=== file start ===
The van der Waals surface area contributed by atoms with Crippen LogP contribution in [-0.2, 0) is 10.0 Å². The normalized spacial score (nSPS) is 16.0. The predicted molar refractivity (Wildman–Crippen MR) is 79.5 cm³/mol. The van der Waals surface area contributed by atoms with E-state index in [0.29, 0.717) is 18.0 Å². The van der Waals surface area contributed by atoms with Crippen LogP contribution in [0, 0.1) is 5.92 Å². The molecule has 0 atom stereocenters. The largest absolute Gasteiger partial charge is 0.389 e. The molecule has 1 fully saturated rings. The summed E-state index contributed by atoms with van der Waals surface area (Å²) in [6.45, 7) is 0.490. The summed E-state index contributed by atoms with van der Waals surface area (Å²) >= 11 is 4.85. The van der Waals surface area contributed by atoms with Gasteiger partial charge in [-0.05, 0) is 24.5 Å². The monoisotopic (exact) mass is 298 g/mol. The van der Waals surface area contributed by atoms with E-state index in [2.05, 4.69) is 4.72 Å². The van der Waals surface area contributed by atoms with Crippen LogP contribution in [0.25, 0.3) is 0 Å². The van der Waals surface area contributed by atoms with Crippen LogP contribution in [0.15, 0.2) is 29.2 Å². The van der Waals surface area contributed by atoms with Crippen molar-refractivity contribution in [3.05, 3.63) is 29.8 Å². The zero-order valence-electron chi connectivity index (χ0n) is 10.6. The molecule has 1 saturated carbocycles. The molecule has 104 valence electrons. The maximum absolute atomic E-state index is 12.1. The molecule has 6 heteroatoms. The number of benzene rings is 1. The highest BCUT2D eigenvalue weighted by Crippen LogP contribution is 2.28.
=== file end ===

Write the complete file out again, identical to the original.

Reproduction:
The van der Waals surface area contributed by atoms with Crippen LogP contribution in [-0.2, 0) is 10.0 Å². The normalized spacial score (nSPS) is 16.0. The predicted molar refractivity (Wildman–Crippen MR) is 79.5 cm³/mol. The van der Waals surface area contributed by atoms with E-state index in [0.29, 0.717) is 18.0 Å². The van der Waals surface area contributed by atoms with Crippen LogP contribution in [0, 0.1) is 5.92 Å². The molecule has 0 atom stereocenters. The largest absolute Gasteiger partial charge is 0.389 e. The molecule has 1 fully saturated rings. The summed E-state index contributed by atoms with van der Waals surface area (Å²) in [6.45, 7) is 0.490. The summed E-state index contributed by atoms with van der Waals surface area (Å²) >= 11 is 4.85. The van der Waals surface area contributed by atoms with Gasteiger partial charge in [-0.05, 0) is 24.5 Å². The monoisotopic (exact) mass is 298 g/mol. The van der Waals surface area contributed by atoms with E-state index in [2.05, 4.69) is 4.72 Å². The van der Waals surface area contributed by atoms with Crippen LogP contribution in [0.25, 0.3) is 0 Å². The van der Waals surface area contributed by atoms with Crippen LogP contribution in [0.15, 0.2) is 29.2 Å². The van der Waals surface area contributed by atoms with Crippen molar-refractivity contribution in [3.05, 3.63) is 29.8 Å². The zero-order valence-electron chi connectivity index (χ0n) is 10.6. The molecule has 1 saturated carbocycles. The molecule has 104 valence electrons. The maximum absolute atomic E-state index is 12.1. The molecule has 6 heteroatoms. The number of benzene rings is 1. The highest BCUT2D eigenvalue weighted by Crippen LogP contribution is 2.28.